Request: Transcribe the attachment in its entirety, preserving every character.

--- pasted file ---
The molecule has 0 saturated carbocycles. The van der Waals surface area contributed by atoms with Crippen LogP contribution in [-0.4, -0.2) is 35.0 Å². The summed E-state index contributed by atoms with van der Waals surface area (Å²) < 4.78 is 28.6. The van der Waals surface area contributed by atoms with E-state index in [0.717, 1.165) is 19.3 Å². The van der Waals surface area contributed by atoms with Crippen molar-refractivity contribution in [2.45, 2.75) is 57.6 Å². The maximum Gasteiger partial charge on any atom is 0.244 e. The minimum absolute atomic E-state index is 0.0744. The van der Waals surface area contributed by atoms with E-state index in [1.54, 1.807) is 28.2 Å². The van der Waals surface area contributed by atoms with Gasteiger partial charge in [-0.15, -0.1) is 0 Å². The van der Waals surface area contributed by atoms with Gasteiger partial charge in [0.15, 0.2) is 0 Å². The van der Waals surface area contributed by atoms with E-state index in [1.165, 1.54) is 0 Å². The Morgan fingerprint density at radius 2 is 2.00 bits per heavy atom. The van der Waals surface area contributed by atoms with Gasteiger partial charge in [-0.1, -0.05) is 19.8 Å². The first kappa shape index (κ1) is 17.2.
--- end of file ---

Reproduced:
The molecule has 0 saturated carbocycles. The van der Waals surface area contributed by atoms with Crippen LogP contribution in [-0.4, -0.2) is 35.0 Å². The summed E-state index contributed by atoms with van der Waals surface area (Å²) < 4.78 is 28.6. The van der Waals surface area contributed by atoms with E-state index in [0.717, 1.165) is 19.3 Å². The van der Waals surface area contributed by atoms with Crippen molar-refractivity contribution in [2.45, 2.75) is 57.6 Å². The maximum Gasteiger partial charge on any atom is 0.244 e. The minimum absolute atomic E-state index is 0.0744. The van der Waals surface area contributed by atoms with E-state index in [1.54, 1.807) is 28.2 Å². The van der Waals surface area contributed by atoms with Gasteiger partial charge in [-0.15, -0.1) is 0 Å². The van der Waals surface area contributed by atoms with Gasteiger partial charge in [0.15, 0.2) is 0 Å². The van der Waals surface area contributed by atoms with E-state index in [1.165, 1.54) is 0 Å². The Morgan fingerprint density at radius 2 is 2.00 bits per heavy atom. The van der Waals surface area contributed by atoms with Gasteiger partial charge in [-0.1, -0.05) is 19.8 Å². The first kappa shape index (κ1) is 17.2.